is invariant under dilations (i.e., scaling).

is invariant under orthogonal transformations.

If are contained in a subspace of , then .

If
are i.i.d. samples from a subGaussian probability measure, which is spherically symmetric within a
subspace^{4}^{4}4A measure is spherically symmetric within a subspace if it is supported on this subspace and invariant to rotations within this subspace. and nondegenerate^{5}^{5}5A measure is nondegenerate on a subspace if it does not concentrate mass on any proper subspace. In our setting the measure is also assumed to be spherically symmetric, and this assumption is equivalent to assuming the measure does not concentrate at the origin., then with probability 1.
To gain some intuition into the definition of empirical dimension, consider taking a large set of samples from a spherically symmetric distribution supported by a subspace. Call the covariance matrix for this distribution . As the number of samples becomes large, the empirical covariance matrix approaches , which has the first elements on the main diagonal all equal (call the value
), and 0’s everywhere else. The empirical dimension of the set of vectors involves the singular values of the data matrix, which are approaching the square roots of the eigenvalues of
. Hence, as the number of samples increases, we get:(3) 
Thus, for any value of in , the empirical dimension approaches the true dimension of the set as the number of measurements increases.
If we look at a distribution that is not spherically symmetric, but still supported by a subspace, then empirical dimension tends to underestimate the true dimension of the distribution, even as the number of samples approaches infinity. This is actually desirable behavior. If we take a spherically symmetric distribution in a subspace and imagine the process of collapsing it in one direction until it lies in a subspace, then true dimension behaves discontinuously. The true dimension of a large set of samples will equal until the collapsing is complete; at that point the dimension will instantly drop to . Empirical dimension smoothly drops from to during this collapsing process. It is in this setting that we see the necessity of the parameter . This parameter controls how quickly the empirical dimension drops from to in this process. More generally, a low value of results in a “strict” dimension estimator (meaning that it will not underestimate dimension easily, even when distributions are asymmetric). When is large (approaching 1), empirical dimension is a lenient dimension estimator. It is much more tolerant of noise, but it may consequently underestimate the dimension of highly asymmetric distributions. The tradeoff is that when dealing with noisy data or distributions only approximately supported by linear subspaces, a stricter estimator can mistakenly interpret noise or distortion as energy in new directions, thereby causing an overestimate of dimension. Numerical experiments (e.g., Fig. 2) have shown that values of between 0.3 and 0.7 seem to provide reasonable estimators, which tend to agree with our intuitive notion of dimension.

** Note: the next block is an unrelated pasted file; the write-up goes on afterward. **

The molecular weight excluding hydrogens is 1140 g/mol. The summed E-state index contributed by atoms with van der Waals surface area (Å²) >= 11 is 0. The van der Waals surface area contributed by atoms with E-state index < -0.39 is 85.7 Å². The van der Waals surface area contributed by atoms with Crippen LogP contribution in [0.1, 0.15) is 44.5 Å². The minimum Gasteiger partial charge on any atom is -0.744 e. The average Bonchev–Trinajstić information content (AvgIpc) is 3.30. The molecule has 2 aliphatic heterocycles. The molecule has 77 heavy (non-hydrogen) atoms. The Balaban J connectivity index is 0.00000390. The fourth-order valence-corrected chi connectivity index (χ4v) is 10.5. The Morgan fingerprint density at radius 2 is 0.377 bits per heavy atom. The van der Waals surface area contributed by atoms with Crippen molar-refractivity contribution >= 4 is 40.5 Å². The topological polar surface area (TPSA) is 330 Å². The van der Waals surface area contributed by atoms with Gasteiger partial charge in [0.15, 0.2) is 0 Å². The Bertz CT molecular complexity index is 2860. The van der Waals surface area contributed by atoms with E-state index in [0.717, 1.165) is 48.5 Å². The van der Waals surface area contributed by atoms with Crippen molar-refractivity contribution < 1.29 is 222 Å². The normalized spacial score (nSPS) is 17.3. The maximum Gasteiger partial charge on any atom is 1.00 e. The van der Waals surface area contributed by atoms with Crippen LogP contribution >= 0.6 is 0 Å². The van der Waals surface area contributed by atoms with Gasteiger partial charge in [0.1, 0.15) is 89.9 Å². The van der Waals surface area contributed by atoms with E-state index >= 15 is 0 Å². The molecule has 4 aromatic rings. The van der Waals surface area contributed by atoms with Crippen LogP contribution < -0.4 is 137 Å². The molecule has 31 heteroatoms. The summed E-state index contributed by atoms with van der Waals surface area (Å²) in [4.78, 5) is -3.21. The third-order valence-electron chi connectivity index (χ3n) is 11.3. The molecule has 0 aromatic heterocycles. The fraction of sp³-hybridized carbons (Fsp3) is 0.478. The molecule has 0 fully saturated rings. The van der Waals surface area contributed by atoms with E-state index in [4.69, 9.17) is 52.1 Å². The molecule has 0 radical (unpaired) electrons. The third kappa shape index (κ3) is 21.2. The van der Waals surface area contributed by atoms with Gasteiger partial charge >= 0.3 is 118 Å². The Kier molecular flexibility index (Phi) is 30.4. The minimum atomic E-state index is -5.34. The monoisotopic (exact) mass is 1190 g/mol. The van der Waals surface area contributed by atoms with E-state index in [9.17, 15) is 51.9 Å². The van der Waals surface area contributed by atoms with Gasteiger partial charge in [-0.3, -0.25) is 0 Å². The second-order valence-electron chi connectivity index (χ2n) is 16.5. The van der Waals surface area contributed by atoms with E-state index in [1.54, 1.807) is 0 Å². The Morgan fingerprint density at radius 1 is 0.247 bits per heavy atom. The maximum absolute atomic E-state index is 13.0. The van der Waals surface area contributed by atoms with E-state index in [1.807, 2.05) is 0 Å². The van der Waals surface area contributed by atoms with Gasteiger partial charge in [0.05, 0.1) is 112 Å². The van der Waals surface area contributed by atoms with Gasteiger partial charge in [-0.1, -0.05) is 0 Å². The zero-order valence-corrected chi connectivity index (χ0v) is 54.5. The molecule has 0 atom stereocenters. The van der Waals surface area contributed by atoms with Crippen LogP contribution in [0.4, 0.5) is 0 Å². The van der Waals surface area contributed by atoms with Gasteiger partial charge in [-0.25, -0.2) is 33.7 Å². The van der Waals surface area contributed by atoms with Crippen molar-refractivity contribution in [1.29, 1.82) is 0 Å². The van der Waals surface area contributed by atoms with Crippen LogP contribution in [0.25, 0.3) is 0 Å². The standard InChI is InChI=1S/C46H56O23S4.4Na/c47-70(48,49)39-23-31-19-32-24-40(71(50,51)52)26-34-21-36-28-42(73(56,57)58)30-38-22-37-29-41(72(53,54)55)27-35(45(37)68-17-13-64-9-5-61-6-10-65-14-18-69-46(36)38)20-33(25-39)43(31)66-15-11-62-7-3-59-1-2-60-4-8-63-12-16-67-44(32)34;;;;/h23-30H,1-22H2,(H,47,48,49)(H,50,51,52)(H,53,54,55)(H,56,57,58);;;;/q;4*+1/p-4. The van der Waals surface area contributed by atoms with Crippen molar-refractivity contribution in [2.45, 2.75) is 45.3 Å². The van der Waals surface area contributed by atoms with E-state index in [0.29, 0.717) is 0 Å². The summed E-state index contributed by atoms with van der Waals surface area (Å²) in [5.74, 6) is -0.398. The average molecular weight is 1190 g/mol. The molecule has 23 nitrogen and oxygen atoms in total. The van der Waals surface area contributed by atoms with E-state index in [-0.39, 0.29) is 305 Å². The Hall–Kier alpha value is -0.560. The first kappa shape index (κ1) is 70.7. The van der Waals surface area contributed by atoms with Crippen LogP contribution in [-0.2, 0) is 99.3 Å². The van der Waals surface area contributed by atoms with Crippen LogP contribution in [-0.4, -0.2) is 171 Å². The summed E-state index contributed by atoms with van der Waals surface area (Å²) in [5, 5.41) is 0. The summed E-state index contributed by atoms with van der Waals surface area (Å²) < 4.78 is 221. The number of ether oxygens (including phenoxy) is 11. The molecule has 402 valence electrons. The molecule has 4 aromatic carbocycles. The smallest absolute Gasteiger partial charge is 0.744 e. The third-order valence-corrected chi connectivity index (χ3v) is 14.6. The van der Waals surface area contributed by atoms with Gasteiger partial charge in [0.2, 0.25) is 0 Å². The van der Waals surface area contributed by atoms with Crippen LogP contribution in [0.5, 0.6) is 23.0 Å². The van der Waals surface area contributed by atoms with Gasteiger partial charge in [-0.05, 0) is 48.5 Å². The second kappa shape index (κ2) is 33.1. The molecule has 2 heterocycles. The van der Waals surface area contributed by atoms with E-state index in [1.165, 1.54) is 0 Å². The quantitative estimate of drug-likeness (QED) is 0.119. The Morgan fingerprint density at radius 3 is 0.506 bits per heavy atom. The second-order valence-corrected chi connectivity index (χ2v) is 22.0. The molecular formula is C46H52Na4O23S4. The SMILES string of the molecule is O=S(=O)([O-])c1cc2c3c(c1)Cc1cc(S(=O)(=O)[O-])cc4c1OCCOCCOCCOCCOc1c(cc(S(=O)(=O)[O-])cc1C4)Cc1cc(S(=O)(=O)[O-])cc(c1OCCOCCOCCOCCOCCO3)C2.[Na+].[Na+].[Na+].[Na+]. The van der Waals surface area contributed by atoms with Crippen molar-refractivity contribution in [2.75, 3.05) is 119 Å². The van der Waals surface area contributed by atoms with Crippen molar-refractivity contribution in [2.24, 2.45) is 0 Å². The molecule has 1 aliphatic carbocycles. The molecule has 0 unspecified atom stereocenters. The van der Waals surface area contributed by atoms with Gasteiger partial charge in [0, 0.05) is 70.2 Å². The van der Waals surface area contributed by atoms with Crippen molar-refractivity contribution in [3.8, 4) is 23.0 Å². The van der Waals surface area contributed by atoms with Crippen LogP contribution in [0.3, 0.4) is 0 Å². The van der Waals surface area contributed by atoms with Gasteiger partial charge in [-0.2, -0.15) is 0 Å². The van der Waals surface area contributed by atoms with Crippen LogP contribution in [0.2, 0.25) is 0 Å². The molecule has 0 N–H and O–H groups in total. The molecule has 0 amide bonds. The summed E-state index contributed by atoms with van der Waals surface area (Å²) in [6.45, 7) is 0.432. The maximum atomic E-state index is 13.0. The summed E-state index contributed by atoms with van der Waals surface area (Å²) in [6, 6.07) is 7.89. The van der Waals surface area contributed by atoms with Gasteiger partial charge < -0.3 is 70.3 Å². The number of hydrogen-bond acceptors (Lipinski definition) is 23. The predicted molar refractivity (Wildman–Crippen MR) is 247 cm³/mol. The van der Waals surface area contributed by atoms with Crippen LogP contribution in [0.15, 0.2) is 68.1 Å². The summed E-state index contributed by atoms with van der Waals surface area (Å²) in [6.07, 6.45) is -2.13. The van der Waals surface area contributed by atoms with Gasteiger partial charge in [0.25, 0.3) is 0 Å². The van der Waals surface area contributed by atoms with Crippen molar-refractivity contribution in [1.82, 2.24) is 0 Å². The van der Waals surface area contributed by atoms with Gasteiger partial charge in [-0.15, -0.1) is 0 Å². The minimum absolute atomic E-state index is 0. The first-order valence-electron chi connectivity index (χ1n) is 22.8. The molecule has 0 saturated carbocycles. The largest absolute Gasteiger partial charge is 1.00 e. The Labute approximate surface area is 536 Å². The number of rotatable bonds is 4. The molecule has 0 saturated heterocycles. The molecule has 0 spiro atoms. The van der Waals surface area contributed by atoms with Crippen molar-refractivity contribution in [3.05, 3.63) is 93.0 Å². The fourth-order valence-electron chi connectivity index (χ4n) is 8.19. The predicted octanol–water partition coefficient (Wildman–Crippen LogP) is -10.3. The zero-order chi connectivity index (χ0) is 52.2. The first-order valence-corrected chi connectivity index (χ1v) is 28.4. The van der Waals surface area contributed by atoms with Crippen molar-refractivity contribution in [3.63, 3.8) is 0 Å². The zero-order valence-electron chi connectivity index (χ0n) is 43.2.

In our application, since the perspective camera model is reasonably accurate (as opposed to the affine model), the nonlinear embedding of point correspondences results in subspaces with rather negligible distortion. We can thus afford a low value of . In fact, this is needed because the data vectors are frequently distributed in very nonisotropic ways with this embedding. Thus, to avoid underestimating dimension, we choose , which lies just slightly above the lowest value we confirmed for (0.3). Notice that this value is not “tuned” to individual data sets, but is chosen based on the properties of the application as a whole and the nature of the embedding.
3.2 On Global Dimension
Assume we are provided a data set in (in our application with the nonlinear embedding) and a partition of it for some (i.e., are disjoint subsets of whose union is ). We also assume that lies on a union of subspaces and denote the “correct” (or natural) partition of the data (where each subset contains only points from a single underlying subspace) by . For a fixed , are the empirical dimensions of the sets . We seek to minimize a function based on these dimensions to recover . To this end we define global dimension (GD). When thinking of this function, we take the set of data vectors to be fixed and given, and we view GD as a function of partitions, , of the set of data vectors. For a fixed (we discuss the meaning of later) we define GD as follows:
(4) 
Our strategy for recovering will be to try and find the partition of the data set that minimizes . Intuitively, by trying to minimize the norm of the vector of set dimensions, we are looking for a partition where all of the set dimensions are small. Imagine trying to minimize this objective function by hand, and starting with a partition close to, but not equal to . If there is a point assigned to the wrong cluster, then removing it from the set it is currently assigned to should result in a significant drop in the dimension of that particular set. Reassigning that point to the correct set, on the other hand, will have little impact on the dimension of the target set because the point will lie approximately in the span of other points already in the set.